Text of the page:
I think of my patients in many ways depending on my mood, how the day is going, and what I perceive they are asking of me. A nurse practitioner student is rotating with me this spring and dutifully participates in many of the patient visits, learning to appreciate a heart murmur or discern the difference between rashes. At the conclusion of each visit, I thank my patient for being a teacher. They are all teachers — both formally for the nurse practitioner in training who is learning the basics of history and exam and informally as they try to explain symptoms to me, with the hope that I will put the clues together.
As it’s been over a decade since I graduated from residency, I consider my medical education completed, often forgetting that it is fluid and evolving. We were told, upon entrance to medical school, that fifty percent of what we learned would be wrong, but that our professors did not yet know what fifty percent that would be. Without a professor or attending to guide me, the teachers instructing me on the rest of my journey are my patients.
As soon as I walk in the exam room, my tiniest patients who cannot yet articulate a chief complaint, demonstrate with a look in the eyes or the way they fold into their parents’ arms that they are not just ill, they are really, really sick. Conversely, the pre-schooler bouncing around my exam room and twirling my stool, illustrates that the illness is minor and likely going to be quickly resolved. Patients teach me when I say the wrong thing and when I say the right thing by a crease of the brow or a softening of the mouth. Through their experience with sickness, they become a living laboratory in which I am privileged to observe the inexact science of medicine.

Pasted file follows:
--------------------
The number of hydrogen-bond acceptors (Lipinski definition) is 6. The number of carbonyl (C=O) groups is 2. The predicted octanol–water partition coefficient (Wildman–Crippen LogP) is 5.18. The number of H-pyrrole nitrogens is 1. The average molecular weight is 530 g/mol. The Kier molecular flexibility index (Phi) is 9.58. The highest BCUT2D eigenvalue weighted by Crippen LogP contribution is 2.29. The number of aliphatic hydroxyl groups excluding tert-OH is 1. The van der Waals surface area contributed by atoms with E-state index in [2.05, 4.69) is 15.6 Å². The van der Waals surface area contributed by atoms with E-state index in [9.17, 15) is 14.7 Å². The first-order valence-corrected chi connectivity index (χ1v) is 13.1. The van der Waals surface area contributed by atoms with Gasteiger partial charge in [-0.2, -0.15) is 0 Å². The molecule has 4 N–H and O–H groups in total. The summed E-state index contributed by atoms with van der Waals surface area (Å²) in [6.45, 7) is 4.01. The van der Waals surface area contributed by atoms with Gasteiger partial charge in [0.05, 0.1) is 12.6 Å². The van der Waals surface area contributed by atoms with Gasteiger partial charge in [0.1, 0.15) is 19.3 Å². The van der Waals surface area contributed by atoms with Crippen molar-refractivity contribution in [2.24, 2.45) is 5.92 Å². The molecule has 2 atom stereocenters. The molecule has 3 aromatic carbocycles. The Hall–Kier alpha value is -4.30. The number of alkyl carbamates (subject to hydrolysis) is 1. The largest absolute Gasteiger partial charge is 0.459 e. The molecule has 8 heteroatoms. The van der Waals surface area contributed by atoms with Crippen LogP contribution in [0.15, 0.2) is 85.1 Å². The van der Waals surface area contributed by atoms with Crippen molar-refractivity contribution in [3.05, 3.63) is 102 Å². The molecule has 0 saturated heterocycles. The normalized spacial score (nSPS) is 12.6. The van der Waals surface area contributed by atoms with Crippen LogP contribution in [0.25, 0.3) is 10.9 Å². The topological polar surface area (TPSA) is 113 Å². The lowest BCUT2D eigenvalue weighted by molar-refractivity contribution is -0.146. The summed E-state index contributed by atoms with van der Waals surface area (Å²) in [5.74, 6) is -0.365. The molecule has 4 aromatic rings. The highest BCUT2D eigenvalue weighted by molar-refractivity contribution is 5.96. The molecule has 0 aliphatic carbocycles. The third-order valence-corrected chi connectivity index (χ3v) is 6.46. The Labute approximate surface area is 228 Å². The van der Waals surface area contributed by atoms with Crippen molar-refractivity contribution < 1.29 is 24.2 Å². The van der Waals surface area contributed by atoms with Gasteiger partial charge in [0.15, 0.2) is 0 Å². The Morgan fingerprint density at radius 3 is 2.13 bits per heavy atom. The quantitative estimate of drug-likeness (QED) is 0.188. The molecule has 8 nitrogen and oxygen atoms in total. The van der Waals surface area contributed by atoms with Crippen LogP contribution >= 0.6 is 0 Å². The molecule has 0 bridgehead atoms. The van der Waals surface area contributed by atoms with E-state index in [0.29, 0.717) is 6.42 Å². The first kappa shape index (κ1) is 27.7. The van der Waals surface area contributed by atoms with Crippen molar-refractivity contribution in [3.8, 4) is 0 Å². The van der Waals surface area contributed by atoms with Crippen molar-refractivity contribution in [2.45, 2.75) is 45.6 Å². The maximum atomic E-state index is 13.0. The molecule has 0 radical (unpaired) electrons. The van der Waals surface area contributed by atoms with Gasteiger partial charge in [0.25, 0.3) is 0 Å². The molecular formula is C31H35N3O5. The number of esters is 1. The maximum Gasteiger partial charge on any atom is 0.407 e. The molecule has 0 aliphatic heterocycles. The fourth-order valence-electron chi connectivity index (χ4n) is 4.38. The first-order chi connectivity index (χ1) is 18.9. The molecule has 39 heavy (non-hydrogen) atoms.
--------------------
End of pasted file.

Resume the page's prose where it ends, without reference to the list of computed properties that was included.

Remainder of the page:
Once upon a time, we were taught to respect our patients. I remember clearly the manner in which our anatomy professors talked about the treatment of the physical form that once housed a living soul. In the anatomy lab, the mood remained somewhat somber even while we were learning and dissecting. At the conclusion of the semester, we had a ceremony to honor our first teachers. It has been twenty years since I first crossed the threshold of the human body and entered that sacred space as a learner. Yet, I can still recall how the organs fit together or visually trace the path of a nerve or vessel based on the memory of hours spent dissecting and exploring. This is thanks to a woman whose name I never knew sharing the secrets of her body with me.
Teaching students is rejuvenating. It pulls you out of your routine and forces you to answer questions you may not have considered for many years. You are asked to explain why you do something the way you do – something that is so rote to your practice you no longer remember why. The things you never knew or no longer remember are probed and put on display. It can be humbling. However, it is a great reminder that the first and last teachers for all physicians are the patients we serve.